Okinawa governor calls for amending Japan-U.S. Status of Forces Agreement

Source: Xinhua| 2017-12-02 22:24:44|Editor: Yurou
Video PlayerClose

TOKYO, Dec. 2 (Xinhua) -- Okinawa Governor Takeshi Onaga on Saturday called for revising the Japan-U.S. Status of Forces Agreement (SOFA) during his meeting with Japanese Foreign Minister Taro Kono in Naha, Okinawa.

"People in Okinawa are enduring significant anxiety," Onaga told Kono, citing the repeated criminal cases involving U.S. servicemen and military-linked personnel.

He added that the SOFA, a bilateral pact that gives U.S. servicemen and civilian workers in Japan privileged legal status, has been widely criticized as being overly protective of U.S. base workers.

Under the 1960 bilateral agreement, the U.S. justice system, instead of Japanese courts, has the primary right of jurisdiction over crimes committed by U.S base service members and their "civilian component" if the accused was "acting on official duty."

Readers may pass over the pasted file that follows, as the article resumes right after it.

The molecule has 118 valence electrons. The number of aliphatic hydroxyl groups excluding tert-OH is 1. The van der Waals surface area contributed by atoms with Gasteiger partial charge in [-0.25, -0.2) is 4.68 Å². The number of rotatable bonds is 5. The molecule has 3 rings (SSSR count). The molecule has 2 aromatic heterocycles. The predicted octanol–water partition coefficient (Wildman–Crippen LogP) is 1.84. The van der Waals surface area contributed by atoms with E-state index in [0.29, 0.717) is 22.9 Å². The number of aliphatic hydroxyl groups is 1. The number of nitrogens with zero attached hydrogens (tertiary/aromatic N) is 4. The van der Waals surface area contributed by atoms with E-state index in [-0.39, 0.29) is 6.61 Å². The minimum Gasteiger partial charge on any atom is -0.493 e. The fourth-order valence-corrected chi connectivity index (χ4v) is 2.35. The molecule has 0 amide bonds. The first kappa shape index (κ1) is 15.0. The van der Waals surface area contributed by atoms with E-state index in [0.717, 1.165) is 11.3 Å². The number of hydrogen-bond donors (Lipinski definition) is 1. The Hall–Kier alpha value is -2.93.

Onaga, who was elected governor of Okinawa in 2014, also reiterated to Kono his opposition to the plan of relocating Futenma base within the prefecture.

The Japanese and U.S. governments have been seeking to move the Futenma base from Ginowan to the less-populated Henoko coastal area of Nago. The people of Okinawa, however, demand that the Futenma base be relocated outside the prefecture.

Kono, who was on his first visit to Okinawa since assuming the current portfolio, only said that the central government will try to reduce the burdens of Okinawa for hosting the U.S. bases.

Earlier in the day, Kono has met with Lt. Gen. Lawrence Nicholson, the highest-ranking U.S. serviceman in Okinawa prefecture.

During the meeting, he asked the U.S. side to take measures to prevent crimes and accidents involving the U.S. military personnel from happening again, while stressing that the Japanese government will make every possible effort to maintain the deterrence capability of the Japan-U.S. alliance.

Okinawa hosts the vast majority of the U.S. military bases in Japan and has seen criminal cases involving U.S. military men repeatedly happen.

According to earlier reports by the Kyodo News, citing data from the local police and the Okinawa prefectural government, a total of 576 heinous crimes, including murders, robberies and rapes, have been committed by U.S. military-related personnel between May 1972, when the prefecture reverted to Japanese control following postwar U.S. occupation, and last December.